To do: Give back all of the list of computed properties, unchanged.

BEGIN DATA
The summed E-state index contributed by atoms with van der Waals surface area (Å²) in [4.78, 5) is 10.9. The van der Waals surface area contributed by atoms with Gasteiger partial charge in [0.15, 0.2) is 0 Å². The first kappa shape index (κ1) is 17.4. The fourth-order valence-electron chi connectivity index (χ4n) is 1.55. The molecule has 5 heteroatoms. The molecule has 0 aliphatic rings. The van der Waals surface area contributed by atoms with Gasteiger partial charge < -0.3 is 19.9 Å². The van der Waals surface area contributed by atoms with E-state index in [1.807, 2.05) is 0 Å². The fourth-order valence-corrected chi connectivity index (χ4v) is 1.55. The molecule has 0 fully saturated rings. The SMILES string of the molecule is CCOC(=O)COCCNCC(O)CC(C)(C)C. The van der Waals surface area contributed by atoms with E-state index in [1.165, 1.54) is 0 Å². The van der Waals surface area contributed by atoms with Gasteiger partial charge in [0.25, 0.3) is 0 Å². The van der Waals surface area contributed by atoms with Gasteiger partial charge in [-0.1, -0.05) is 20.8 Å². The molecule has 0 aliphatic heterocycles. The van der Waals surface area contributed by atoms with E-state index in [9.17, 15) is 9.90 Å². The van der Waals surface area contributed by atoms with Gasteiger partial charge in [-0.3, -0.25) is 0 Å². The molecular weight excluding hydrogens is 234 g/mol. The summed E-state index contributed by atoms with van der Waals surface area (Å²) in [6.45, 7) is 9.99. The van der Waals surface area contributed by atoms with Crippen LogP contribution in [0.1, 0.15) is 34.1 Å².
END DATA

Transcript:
The summed E-state index contributed by atoms with van der Waals surface area (Å²) in [4.78, 5) is 10.9. The van der Waals surface area contributed by atoms with Gasteiger partial charge in [0.15, 0.2) is 0 Å². The first kappa shape index (κ1) is 17.4. The fourth-order valence-electron chi connectivity index (χ4n) is 1.55. The molecule has 5 heteroatoms. The molecule has 0 aliphatic rings. The van der Waals surface area contributed by atoms with Gasteiger partial charge < -0.3 is 19.9 Å². The van der Waals surface area contributed by atoms with E-state index in [1.807, 2.05) is 0 Å². The fourth-order valence-corrected chi connectivity index (χ4v) is 1.55. The molecule has 0 fully saturated rings. The SMILES string of the molecule is CCOC(=O)COCCNCC(O)CC(C)(C)C. The van der Waals surface area contributed by atoms with E-state index in [1.165, 1.54) is 0 Å². The van der Waals surface area contributed by atoms with Gasteiger partial charge in [0.25, 0.3) is 0 Å². The van der Waals surface area contributed by atoms with Gasteiger partial charge in [-0.1, -0.05) is 20.8 Å². The molecule has 0 aliphatic heterocycles. The van der Waals surface area contributed by atoms with E-state index in [9.17, 15) is 9.90 Å². The van der Waals surface area contributed by atoms with Gasteiger partial charge in [-0.3, -0.25) is 0 Å². The molecular weight excluding hydrogens is 234 g/mol. The summed E-state index contributed by atoms with van der Waals surface area (Å²) in [6.45, 7) is 9.99. The van der Waals surface area contributed by atoms with Crippen LogP contribution in [0.1, 0.15) is 34.1 Å².